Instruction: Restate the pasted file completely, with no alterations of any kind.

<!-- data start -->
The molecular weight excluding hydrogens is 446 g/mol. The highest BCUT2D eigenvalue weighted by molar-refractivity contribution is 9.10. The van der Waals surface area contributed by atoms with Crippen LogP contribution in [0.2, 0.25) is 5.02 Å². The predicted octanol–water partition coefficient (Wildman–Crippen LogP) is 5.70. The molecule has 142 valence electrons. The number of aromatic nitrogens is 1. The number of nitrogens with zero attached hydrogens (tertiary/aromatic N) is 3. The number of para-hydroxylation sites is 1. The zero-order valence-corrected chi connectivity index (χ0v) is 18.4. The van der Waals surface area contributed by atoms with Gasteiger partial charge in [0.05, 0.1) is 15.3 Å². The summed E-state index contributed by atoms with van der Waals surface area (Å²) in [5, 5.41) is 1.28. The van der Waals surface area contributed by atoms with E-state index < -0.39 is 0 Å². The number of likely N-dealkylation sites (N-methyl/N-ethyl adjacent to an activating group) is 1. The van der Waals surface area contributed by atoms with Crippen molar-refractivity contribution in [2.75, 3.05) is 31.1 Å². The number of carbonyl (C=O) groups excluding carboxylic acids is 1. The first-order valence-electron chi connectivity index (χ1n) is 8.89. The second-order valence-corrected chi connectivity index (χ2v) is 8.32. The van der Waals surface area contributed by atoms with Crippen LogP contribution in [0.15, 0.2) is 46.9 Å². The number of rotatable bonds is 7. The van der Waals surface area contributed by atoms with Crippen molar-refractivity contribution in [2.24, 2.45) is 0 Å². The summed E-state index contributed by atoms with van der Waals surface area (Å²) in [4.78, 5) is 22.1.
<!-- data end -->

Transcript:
The molecular weight excluding hydrogens is 446 g/mol. The highest BCUT2D eigenvalue weighted by molar-refractivity contribution is 9.10. The van der Waals surface area contributed by atoms with Crippen LogP contribution in [0.2, 0.25) is 5.02 Å². The predicted octanol–water partition coefficient (Wildman–Crippen LogP) is 5.70. The molecule has 142 valence electrons. The number of aromatic nitrogens is 1. The number of nitrogens with zero attached hydrogens (tertiary/aromatic N) is 3. The number of para-hydroxylation sites is 1. The zero-order valence-corrected chi connectivity index (χ0v) is 18.4. The van der Waals surface area contributed by atoms with Gasteiger partial charge in [0.05, 0.1) is 15.3 Å². The summed E-state index contributed by atoms with van der Waals surface area (Å²) in [5, 5.41) is 1.28. The van der Waals surface area contributed by atoms with E-state index < -0.39 is 0 Å². The number of likely N-dealkylation sites (N-methyl/N-ethyl adjacent to an activating group) is 1. The van der Waals surface area contributed by atoms with Crippen molar-refractivity contribution in [2.75, 3.05) is 31.1 Å². The number of carbonyl (C=O) groups excluding carboxylic acids is 1. The first-order valence-electron chi connectivity index (χ1n) is 8.89. The second-order valence-corrected chi connectivity index (χ2v) is 8.32. The van der Waals surface area contributed by atoms with Crippen LogP contribution in [0.15, 0.2) is 46.9 Å². The number of rotatable bonds is 7. The van der Waals surface area contributed by atoms with Crippen molar-refractivity contribution in [2.24, 2.45) is 0 Å². The summed E-state index contributed by atoms with van der Waals surface area (Å²) in [4.78, 5) is 22.1.